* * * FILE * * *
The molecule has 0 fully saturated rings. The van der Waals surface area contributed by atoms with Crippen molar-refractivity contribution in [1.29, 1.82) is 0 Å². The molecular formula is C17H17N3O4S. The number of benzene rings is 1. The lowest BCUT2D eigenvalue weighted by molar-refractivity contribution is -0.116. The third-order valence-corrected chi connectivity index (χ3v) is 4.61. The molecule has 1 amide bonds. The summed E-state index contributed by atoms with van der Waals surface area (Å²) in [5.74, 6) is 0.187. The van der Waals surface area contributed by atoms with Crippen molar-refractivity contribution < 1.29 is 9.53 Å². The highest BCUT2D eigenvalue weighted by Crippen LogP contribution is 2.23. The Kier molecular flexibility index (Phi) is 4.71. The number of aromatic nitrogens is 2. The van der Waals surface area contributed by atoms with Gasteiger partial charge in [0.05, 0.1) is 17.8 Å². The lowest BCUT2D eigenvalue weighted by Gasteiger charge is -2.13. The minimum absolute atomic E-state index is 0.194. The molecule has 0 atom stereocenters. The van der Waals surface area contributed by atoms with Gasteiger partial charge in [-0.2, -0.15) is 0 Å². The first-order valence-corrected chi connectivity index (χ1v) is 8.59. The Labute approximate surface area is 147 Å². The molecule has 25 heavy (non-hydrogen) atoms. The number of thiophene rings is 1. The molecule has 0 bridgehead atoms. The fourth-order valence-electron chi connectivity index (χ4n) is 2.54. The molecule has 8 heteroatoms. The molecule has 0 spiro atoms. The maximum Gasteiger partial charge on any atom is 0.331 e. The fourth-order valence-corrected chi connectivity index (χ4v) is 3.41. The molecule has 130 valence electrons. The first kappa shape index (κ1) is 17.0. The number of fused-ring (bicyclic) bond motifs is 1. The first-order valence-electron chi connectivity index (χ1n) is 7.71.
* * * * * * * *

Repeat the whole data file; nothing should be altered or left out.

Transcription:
The molecule has 0 fully saturated rings. The van der Waals surface area contributed by atoms with Crippen molar-refractivity contribution in [1.29, 1.82) is 0 Å². The molecular formula is C17H17N3O4S. The number of benzene rings is 1. The lowest BCUT2D eigenvalue weighted by molar-refractivity contribution is -0.116. The third-order valence-corrected chi connectivity index (χ3v) is 4.61. The molecule has 1 amide bonds. The summed E-state index contributed by atoms with van der Waals surface area (Å²) in [5.74, 6) is 0.187. The van der Waals surface area contributed by atoms with Crippen molar-refractivity contribution < 1.29 is 9.53 Å². The highest BCUT2D eigenvalue weighted by Crippen LogP contribution is 2.23. The Kier molecular flexibility index (Phi) is 4.71. The number of aromatic nitrogens is 2. The van der Waals surface area contributed by atoms with Gasteiger partial charge in [0.05, 0.1) is 17.8 Å². The lowest BCUT2D eigenvalue weighted by Gasteiger charge is -2.13. The minimum absolute atomic E-state index is 0.194. The molecule has 0 atom stereocenters. The van der Waals surface area contributed by atoms with Gasteiger partial charge in [-0.2, -0.15) is 0 Å². The first-order valence-corrected chi connectivity index (χ1v) is 8.59. The Labute approximate surface area is 147 Å². The molecule has 25 heavy (non-hydrogen) atoms. The number of thiophene rings is 1. The molecule has 0 bridgehead atoms. The fourth-order valence-electron chi connectivity index (χ4n) is 2.54. The molecule has 8 heteroatoms. The molecule has 0 spiro atoms. The maximum Gasteiger partial charge on any atom is 0.331 e. The fourth-order valence-corrected chi connectivity index (χ4v) is 3.41. The molecule has 130 valence electrons. The first kappa shape index (κ1) is 17.0. The number of fused-ring (bicyclic) bond motifs is 1. The first-order valence-electron chi connectivity index (χ1n) is 7.71.